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Chicken Vet

by on July 2nd, 2014

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Chicken Vet ALMany of us value our hens like our other family pets and want to be able to get professional advice and treatment if they fall ill. Currently most vets get minimal training on backyard chicken diagnosis and care, but with increasing numbers of hens now being kept across the country because of our re-homing initiative, there is a growing demand for specialist knowledge and treatment.

Although Fitzalan House has always been keen to treat poultry, we are delighted to tell you that vet Alison Livesey has recently been on an extensive course run by Chickenvet Poultry Vet Specialists and is able to offer an exceptionally well-informed service.

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Breathing problems in dogs and cats

by on May 30th, 2014

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Boxer sadHaving trouble breathing is, at the very least, an uncomfortable experience, but can also be life-threatening if your pet is unable to take in enough oxygen to their lungs when breathing in, or to get rid of enough carbon dioxide from their lungs when breathing out.

 

What can cause difficulty breathing in cats and dogs?

There are lots of different causes of difficulty breathing but most of the time they are due to a problem which affects the airway or the lungs in some way. Some of the disorders which can occur in different parts of the respiratory tract are listed below.

 

Affected part of airway: nose, throat (pharynx), vocal cord area (larynx):-

  • Brachycephalic airway obstruction syndrome is seen in dogs with short-noses such as Pugs and Bulldogs and includes a number of airway abnormalities present from birth. Increased risk on hot days, during exercise or stress
  • Laryngeal paralysis – the vocal cords fail to move properly during breathing. Especially larger breed dogs (e.g. retrievers). Increased risk on hot days, during exercise
  • Masses causing obstruction – may be cancerous but not always (e.g. nasopharyngeal polyps in cats)

Affected part of airway: windpipe (trachea):-

  • Tracheal collapse – the windpipe flattens during breathing hindering airflow. Especially little dogs (e.g. Yorkshire terriers, Chihuahuas) who often have a characteristic cough (‘goose honk cough’); often gets worse when excited or stressed
  • Tracheal foreign body e.g. bone or pebble stuck in windpipe

Affected part of airway: lungs:-

  • Bruising (contusion) for example after a traumatic episode (e.g. cat hit by car)
  • ‘Water on the lungs’ (pulmonary oedema) – especially due to heart failure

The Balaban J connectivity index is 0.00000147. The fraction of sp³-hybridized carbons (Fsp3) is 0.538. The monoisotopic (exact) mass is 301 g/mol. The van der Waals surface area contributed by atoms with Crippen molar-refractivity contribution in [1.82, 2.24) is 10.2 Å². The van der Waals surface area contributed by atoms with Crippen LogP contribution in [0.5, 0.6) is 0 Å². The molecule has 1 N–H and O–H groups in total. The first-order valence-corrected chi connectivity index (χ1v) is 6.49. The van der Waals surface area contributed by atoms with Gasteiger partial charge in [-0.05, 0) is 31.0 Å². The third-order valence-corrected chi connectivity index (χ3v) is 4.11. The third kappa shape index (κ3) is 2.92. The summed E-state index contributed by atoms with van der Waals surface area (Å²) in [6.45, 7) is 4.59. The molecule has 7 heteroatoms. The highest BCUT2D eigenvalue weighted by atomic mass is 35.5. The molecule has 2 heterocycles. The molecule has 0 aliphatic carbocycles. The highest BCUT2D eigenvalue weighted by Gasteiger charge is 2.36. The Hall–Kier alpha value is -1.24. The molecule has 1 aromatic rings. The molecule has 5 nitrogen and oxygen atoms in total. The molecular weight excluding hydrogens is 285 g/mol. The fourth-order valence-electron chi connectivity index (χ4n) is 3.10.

• Infection (pneumonia). Especially bacterial infections after inhaling stomach contents (aspiration pneumonia). Also lungworm – especially in dogs
  • Cancer – may originate in the lungs or spread there from somewhere else in the body
  • Allergy – especially feline asthma (allergic airway disease)
  • Foreign body – e.g. inhaled grass awn or other plant material

Affected part of airway: chest cavity around lungs:-

  • Build-up of air (pneumothorax) due to airway rupture, especially after a traumatic episode (e.g. cat hit by car)
  • Build-up of fluid (pleural effusion) due to e.g. heart failure; infection (pyothorax); bleeding
  • Diaphragm rupture – usally after trauma when organs such as the stomach or liver may move into chest

How will I know that my pet is having difficulty breathing?

It may well be obvious to you that your pet is struggling to breathe because you are used to seeing them breathing normally and will notice a change. In many cases there is an increase in both the rate and effort of breathing but one or other may occur. You may notice for example that there is more movement of their chest and tummy area or that there is flaring of the nostrils. Some of the most severely affected animals show ‘postural adaptations’ to help them move air (e.g. sitting upright rather than lying down, standing with their elbows out). In very severe cases, the gums may take on a bluish or purplish appearance rather than their normal salmon pink colour. This is referred to as ‘cyanosis’ and should prompt immediate veterinary attention.

What will my vet do to help my pet?

Your vet may want to approach the management of your pet in a slow and steady fashion, taking their time to do the various necessary tests and treatments rather than risking stressing your pet.

More severe cases receive oxygen therapy and sometimes various drugs straight away to try and make them more stable for further tests and treatments. It may also be necessary, for example, to remove air or fluid from around the lungs using a needle (thoracocentesis). Commonly performed tests include ultrasonography and taking x-rays, and an ECG may be done in some cases where heart failure is suspected to see whether the heart is beating with a normal rhythm. In some cases an endoscope (like a tiny video camera) is passed into the airway under a general anaesthetic and other tests that may be performed include analysing your pet’s faeces and taking blood tests.

Depending on the diagnosis, your pet may need to be on medications, sometimes for the rest of his or her life, or they may need an operation. Their exercise may need to be restricted, sometimes just for a while but sometimes also more long-term. Unfortunately in some cases the cause of the difficulty breathing is one that has a very poor outlook. As there are many reasons why your pet may be having difficulty breathing, it is not possible to be too specific here and you should consult your vet if you are at all worried about your pet’s breathing.